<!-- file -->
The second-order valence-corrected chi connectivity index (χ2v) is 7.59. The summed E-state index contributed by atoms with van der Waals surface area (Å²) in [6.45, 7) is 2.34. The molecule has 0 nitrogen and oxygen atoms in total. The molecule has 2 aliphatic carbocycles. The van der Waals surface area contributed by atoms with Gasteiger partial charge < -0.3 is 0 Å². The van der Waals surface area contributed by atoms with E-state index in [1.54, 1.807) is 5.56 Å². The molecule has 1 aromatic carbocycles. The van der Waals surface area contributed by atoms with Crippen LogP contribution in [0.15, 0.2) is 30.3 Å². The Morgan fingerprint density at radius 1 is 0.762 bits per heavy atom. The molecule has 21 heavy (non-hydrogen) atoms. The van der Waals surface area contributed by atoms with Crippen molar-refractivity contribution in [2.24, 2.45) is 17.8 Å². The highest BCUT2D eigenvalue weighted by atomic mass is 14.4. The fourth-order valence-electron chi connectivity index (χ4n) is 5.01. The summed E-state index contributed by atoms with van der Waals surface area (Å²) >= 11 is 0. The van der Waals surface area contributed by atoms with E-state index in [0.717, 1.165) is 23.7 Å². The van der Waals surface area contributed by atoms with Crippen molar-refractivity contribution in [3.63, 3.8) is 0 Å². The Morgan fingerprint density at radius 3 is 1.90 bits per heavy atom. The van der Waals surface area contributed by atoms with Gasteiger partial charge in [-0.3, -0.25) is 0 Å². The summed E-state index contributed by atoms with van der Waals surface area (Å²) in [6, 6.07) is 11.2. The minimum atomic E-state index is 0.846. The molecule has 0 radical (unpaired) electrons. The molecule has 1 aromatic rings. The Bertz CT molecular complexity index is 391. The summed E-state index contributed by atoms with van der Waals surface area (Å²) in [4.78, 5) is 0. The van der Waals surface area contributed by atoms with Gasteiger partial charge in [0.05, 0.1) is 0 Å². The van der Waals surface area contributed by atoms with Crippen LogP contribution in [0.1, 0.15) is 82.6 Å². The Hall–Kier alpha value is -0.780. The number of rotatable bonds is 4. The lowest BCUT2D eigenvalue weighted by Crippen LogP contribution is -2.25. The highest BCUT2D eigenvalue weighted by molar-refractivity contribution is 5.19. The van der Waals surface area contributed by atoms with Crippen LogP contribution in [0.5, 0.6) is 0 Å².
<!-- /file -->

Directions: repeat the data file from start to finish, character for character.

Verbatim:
The second-order valence-corrected chi connectivity index (χ2v) is 7.59. The summed E-state index contributed by atoms with van der Waals surface area (Å²) in [6.45, 7) is 2.34. The molecule has 0 nitrogen and oxygen atoms in total. The molecule has 2 aliphatic carbocycles. The van der Waals surface area contributed by atoms with Gasteiger partial charge < -0.3 is 0 Å². The van der Waals surface area contributed by atoms with E-state index in [1.54, 1.807) is 5.56 Å². The molecule has 1 aromatic carbocycles. The van der Waals surface area contributed by atoms with Crippen LogP contribution in [0.15, 0.2) is 30.3 Å². The Morgan fingerprint density at radius 1 is 0.762 bits per heavy atom. The molecule has 21 heavy (non-hydrogen) atoms. The van der Waals surface area contributed by atoms with Crippen molar-refractivity contribution in [2.24, 2.45) is 17.8 Å². The highest BCUT2D eigenvalue weighted by atomic mass is 14.4. The fourth-order valence-electron chi connectivity index (χ4n) is 5.01. The summed E-state index contributed by atoms with van der Waals surface area (Å²) >= 11 is 0. The van der Waals surface area contributed by atoms with E-state index in [0.717, 1.165) is 23.7 Å². The van der Waals surface area contributed by atoms with Crippen molar-refractivity contribution in [3.63, 3.8) is 0 Å². The Morgan fingerprint density at radius 3 is 1.90 bits per heavy atom. The van der Waals surface area contributed by atoms with Gasteiger partial charge in [-0.3, -0.25) is 0 Å². The summed E-state index contributed by atoms with van der Waals surface area (Å²) in [6, 6.07) is 11.2. The minimum atomic E-state index is 0.846. The molecule has 0 radical (unpaired) electrons. The molecule has 1 aromatic rings. The Bertz CT molecular complexity index is 391. The summed E-state index contributed by atoms with van der Waals surface area (Å²) in [4.78, 5) is 0. The van der Waals surface area contributed by atoms with Gasteiger partial charge in [0.05, 0.1) is 0 Å². The van der Waals surface area contributed by atoms with Crippen LogP contribution in [0.1, 0.15) is 82.6 Å². The Hall–Kier alpha value is -0.780. The number of rotatable bonds is 4. The lowest BCUT2D eigenvalue weighted by Crippen LogP contribution is -2.25. The highest BCUT2D eigenvalue weighted by molar-refractivity contribution is 5.19. The van der Waals surface area contributed by atoms with Crippen LogP contribution in [0.5, 0.6) is 0 Å².